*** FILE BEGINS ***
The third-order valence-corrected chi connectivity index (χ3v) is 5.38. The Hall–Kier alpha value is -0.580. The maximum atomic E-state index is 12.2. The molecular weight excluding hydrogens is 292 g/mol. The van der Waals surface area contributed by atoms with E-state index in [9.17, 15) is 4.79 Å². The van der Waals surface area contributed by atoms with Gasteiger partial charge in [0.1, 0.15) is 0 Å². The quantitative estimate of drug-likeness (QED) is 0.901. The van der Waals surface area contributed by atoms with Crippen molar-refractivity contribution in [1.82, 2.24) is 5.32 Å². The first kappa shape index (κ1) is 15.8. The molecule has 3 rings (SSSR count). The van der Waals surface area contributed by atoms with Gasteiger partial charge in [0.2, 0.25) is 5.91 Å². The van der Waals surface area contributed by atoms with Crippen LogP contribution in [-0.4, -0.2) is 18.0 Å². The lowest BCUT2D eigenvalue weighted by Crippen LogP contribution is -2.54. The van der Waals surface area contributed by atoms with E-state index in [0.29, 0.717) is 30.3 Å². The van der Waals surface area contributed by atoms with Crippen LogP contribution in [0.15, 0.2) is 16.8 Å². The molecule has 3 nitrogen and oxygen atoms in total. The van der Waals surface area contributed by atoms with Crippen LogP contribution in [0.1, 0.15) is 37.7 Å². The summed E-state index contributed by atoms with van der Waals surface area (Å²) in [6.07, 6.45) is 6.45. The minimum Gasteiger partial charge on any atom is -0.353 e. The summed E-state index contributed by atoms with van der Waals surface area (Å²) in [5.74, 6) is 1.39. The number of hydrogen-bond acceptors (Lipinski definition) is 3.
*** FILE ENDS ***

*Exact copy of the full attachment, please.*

The third-order valence-corrected chi connectivity index (χ3v) is 5.38. The Hall–Kier alpha value is -0.580. The maximum atomic E-state index is 12.2. The molecular weight excluding hydrogens is 292 g/mol. The van der Waals surface area contributed by atoms with E-state index in [9.17, 15) is 4.79 Å². The van der Waals surface area contributed by atoms with Gasteiger partial charge in [0.1, 0.15) is 0 Å². The quantitative estimate of drug-likeness (QED) is 0.901. The van der Waals surface area contributed by atoms with Crippen molar-refractivity contribution in [1.82, 2.24) is 5.32 Å². The first kappa shape index (κ1) is 15.8. The molecule has 3 rings (SSSR count). The van der Waals surface area contributed by atoms with Gasteiger partial charge in [0.2, 0.25) is 5.91 Å². The van der Waals surface area contributed by atoms with Crippen LogP contribution in [-0.4, -0.2) is 18.0 Å². The lowest BCUT2D eigenvalue weighted by Crippen LogP contribution is -2.54. The van der Waals surface area contributed by atoms with E-state index in [0.29, 0.717) is 30.3 Å². The van der Waals surface area contributed by atoms with Crippen LogP contribution in [0.15, 0.2) is 16.8 Å². The molecule has 3 nitrogen and oxygen atoms in total. The van der Waals surface area contributed by atoms with Crippen LogP contribution in [0.1, 0.15) is 37.7 Å². The summed E-state index contributed by atoms with van der Waals surface area (Å²) in [6.07, 6.45) is 6.45. The minimum Gasteiger partial charge on any atom is -0.353 e. The summed E-state index contributed by atoms with van der Waals surface area (Å²) in [5.74, 6) is 1.39. The number of hydrogen-bond acceptors (Lipinski definition) is 3.